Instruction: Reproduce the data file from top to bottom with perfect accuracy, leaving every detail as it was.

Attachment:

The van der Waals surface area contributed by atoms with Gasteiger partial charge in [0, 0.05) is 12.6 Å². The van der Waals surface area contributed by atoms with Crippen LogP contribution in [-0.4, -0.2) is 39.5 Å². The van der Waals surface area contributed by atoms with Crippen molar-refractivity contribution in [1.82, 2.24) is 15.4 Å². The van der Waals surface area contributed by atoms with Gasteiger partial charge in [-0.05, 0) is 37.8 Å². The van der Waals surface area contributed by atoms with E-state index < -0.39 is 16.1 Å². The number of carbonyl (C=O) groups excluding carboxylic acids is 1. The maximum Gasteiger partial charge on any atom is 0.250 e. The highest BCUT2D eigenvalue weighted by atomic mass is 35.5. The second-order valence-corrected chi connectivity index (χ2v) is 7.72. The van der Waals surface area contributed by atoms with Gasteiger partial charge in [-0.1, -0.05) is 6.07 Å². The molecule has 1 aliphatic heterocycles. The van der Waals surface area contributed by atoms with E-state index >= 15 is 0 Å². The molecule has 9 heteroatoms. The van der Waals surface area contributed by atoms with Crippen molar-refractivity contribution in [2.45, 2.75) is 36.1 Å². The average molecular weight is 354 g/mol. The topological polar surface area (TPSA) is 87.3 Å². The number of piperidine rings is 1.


The van der Waals surface area contributed by atoms with Gasteiger partial charge in [0, 0.05) is 12.6 Å². The van der Waals surface area contributed by atoms with Crippen LogP contribution in [-0.4, -0.2) is 39.5 Å². The van der Waals surface area contributed by atoms with Crippen molar-refractivity contribution in [1.82, 2.24) is 15.4 Å². The van der Waals surface area contributed by atoms with Gasteiger partial charge in [-0.05, 0) is 37.8 Å². The van der Waals surface area contributed by atoms with E-state index < -0.39 is 16.1 Å². The number of carbonyl (C=O) groups excluding carboxylic acids is 1. The maximum Gasteiger partial charge on any atom is 0.250 e. The highest BCUT2D eigenvalue weighted by atomic mass is 35.5. The second-order valence-corrected chi connectivity index (χ2v) is 7.72. The van der Waals surface area contributed by atoms with Gasteiger partial charge in [-0.1, -0.05) is 6.07 Å². The molecule has 1 aliphatic heterocycles. The van der Waals surface area contributed by atoms with E-state index >= 15 is 0 Å². The molecule has 9 heteroatoms. The van der Waals surface area contributed by atoms with Crippen molar-refractivity contribution in [2.45, 2.75) is 36.1 Å². The average molecular weight is 354 g/mol. The topological polar surface area (TPSA) is 87.3 Å². The number of piperidine rings is 1.